Stories about Language from October, 2007
Jordan Watch is back in English, writes Jordanian blogger Batir Wardam.
Former dissident Vladimir Bukovsky says president Vladimir Putin doesn't understand the prison camp slang he sometimes uses, Window on Eurasia reports.
Gallimaufry finds similarities between the language of the Gullah people and the way Barbadians speak: “I am reminded that something as commonplace as the way we talk is, even without our conscious knowledge, powerfully denotive of our national African heritage.”
Many bloggers in Hong Kong pointed out that the criticism against Martin Lee's article in Wall street is a result of translation. An example given by erynnyes from Those were the days, is the translation of “press for” to “give pressure to” (zh). The blogger also points out that China...
Balkan Baby writes about the “language issue” in the Balkans: “What language do we speak when we are in the countries that once made up Yugoslavia? In Slovenia and Macedonia the answer is quite simple since these two countries both had their own languages which were recognised by the Yugoslav...
Bosnia Blog talks to a Macedonian about singer Toše Proeski, who died in a car crash earlier this month: “He did a lot of charity concert. He was very nice. He is the only thing we have.”
A video of an auditorium in Taiwan featuring 258 Taiwanese people watching and singing along to the lyrics of Japanese anime songs became a hit in Japan earlier this week after it was uploaded to a popular video sharing website, attracting over 120,000 views and nearly as many comments. A Japanese blogger considers how this kind of connection can bring Japan and Taiwan closer together.
Lots of new content on TOL's Romantic, including a post on the official patron saint of Catholic Gypsies.
Despite numerous statements to the contrary from an increasingly evasive management, the collapse of Japan's largest English language school operator NOVA appears imminent as bloggers have been reporting lesson cancellations, school closings, and busy phone lines. Read about the thoughts and first-hand experiences of Japanese bloggers in today's post.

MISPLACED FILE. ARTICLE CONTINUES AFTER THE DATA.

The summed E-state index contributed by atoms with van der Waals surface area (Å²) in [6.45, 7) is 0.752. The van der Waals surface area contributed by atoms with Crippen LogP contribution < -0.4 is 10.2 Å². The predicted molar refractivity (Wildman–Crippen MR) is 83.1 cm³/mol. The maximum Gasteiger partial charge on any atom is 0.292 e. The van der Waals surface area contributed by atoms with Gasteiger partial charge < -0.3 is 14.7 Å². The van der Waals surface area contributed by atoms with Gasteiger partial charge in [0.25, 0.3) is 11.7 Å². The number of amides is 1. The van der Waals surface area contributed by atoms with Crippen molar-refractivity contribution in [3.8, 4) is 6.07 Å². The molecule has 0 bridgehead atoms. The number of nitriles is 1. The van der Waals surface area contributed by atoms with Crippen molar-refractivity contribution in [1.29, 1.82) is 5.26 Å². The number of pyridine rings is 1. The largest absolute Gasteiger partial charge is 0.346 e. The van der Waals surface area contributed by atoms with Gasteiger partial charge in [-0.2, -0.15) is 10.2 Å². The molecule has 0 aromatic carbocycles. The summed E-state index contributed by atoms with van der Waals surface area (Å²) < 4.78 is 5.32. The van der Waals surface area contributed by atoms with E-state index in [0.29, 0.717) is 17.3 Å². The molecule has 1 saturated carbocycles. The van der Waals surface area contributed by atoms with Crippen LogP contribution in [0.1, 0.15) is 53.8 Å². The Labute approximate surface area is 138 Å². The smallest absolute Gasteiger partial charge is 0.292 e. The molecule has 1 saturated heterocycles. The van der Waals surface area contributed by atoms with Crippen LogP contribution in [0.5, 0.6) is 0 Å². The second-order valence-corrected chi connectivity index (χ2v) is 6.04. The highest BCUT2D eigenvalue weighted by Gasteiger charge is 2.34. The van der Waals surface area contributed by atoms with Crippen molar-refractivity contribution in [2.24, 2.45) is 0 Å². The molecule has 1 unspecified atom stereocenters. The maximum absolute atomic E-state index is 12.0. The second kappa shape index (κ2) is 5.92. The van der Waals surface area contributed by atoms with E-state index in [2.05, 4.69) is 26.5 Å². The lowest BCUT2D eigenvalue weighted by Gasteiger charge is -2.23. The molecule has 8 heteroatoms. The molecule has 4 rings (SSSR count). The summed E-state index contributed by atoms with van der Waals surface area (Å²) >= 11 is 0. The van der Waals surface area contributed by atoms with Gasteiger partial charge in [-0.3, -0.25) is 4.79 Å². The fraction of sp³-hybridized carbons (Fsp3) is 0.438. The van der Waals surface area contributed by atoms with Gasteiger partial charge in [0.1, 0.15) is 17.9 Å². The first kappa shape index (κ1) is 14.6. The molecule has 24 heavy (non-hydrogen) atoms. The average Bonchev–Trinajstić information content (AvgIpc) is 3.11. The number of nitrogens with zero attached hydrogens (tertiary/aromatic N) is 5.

Itching for Eestimaa writes about Estonian nicknames.
TOL's Romantic writes about Lojze Podobnik, a Slovenian author writing on the Romani culture and way of life.
Democracy, the scientific development, harmony, and what else in the 17th Party Congress? Take a look at Joel Martinsen's post in DANWEI.
Is it possible to learn a language while remain clueless in its culture? Ampontan has some interesting discussion.
The Czech Daily Word reports on the need to re-dub English-language shows dubbed for the Czech TV back in the early 1990s.
De Rebus Antiquis Et Novis reports that the online collection of ancient Russian birch bark letters will be translated into English.
Algerian blogger Lameen Souag introduces us to a new language learning site.
Louis-Noel Harfouche has returned to blogging about Lebanon in a new post about the Arabic language. “And bitter[sweet] and disheartening as it (and its people) are at times, Lebanon remains an infectious, delicious, long-savored and addictive torment,” he explains.
Pestcentric writes about the not-too-friendly Slovak-Hungarian relations.
So far, there are 121 comments to the “Stateless in Latvia” post at Euroblog by BBC's Europe editor Mark Mardell – and All About Latvia is tired of explaining Latvia's citizenship laws.
Ukrainian Musical Matters writes about an unlikely subject: Milla Jovovich. Her 1994 album – “one of the best kept musical secrets of the 90's” – includes a Ukrainian folk song that Milla sings in Ukrainian.